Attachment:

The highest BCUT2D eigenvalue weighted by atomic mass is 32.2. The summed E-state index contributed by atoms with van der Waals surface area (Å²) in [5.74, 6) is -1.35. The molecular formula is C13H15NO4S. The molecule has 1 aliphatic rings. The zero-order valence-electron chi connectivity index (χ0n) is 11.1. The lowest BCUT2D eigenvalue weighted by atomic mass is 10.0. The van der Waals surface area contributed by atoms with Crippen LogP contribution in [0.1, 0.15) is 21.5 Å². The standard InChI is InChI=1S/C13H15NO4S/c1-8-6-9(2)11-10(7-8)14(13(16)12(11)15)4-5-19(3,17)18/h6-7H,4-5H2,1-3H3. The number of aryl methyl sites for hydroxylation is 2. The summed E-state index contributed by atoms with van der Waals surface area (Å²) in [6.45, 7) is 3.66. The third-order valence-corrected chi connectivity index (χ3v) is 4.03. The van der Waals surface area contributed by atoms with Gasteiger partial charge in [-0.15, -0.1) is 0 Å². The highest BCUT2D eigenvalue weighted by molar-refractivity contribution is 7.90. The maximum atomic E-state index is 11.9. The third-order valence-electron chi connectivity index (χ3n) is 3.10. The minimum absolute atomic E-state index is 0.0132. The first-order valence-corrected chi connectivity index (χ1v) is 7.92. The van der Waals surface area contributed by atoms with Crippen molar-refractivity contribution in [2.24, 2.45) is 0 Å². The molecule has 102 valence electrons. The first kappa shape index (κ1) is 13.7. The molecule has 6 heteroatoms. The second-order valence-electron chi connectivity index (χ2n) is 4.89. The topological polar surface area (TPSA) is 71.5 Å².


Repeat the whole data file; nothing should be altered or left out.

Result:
The highest BCUT2D eigenvalue weighted by atomic mass is 32.2. The summed E-state index contributed by atoms with van der Waals surface area (Å²) in [5.74, 6) is -1.35. The molecular formula is C13H15NO4S. The molecule has 1 aliphatic rings. The zero-order valence-electron chi connectivity index (χ0n) is 11.1. The lowest BCUT2D eigenvalue weighted by atomic mass is 10.0. The van der Waals surface area contributed by atoms with Crippen LogP contribution in [0.1, 0.15) is 21.5 Å². The standard InChI is InChI=1S/C13H15NO4S/c1-8-6-9(2)11-10(7-8)14(13(16)12(11)15)4-5-19(3,17)18/h6-7H,4-5H2,1-3H3. The number of aryl methyl sites for hydroxylation is 2. The summed E-state index contributed by atoms with van der Waals surface area (Å²) in [6.45, 7) is 3.66. The third-order valence-corrected chi connectivity index (χ3v) is 4.03. The van der Waals surface area contributed by atoms with Gasteiger partial charge in [-0.15, -0.1) is 0 Å². The highest BCUT2D eigenvalue weighted by molar-refractivity contribution is 7.90. The maximum atomic E-state index is 11.9. The third-order valence-electron chi connectivity index (χ3n) is 3.10. The minimum absolute atomic E-state index is 0.0132. The first-order valence-corrected chi connectivity index (χ1v) is 7.92. The van der Waals surface area contributed by atoms with Crippen molar-refractivity contribution in [2.24, 2.45) is 0 Å². The molecule has 102 valence electrons. The first kappa shape index (κ1) is 13.7. The molecule has 6 heteroatoms. The second-order valence-electron chi connectivity index (χ2n) is 4.89. The topological polar surface area (TPSA) is 71.5 Å².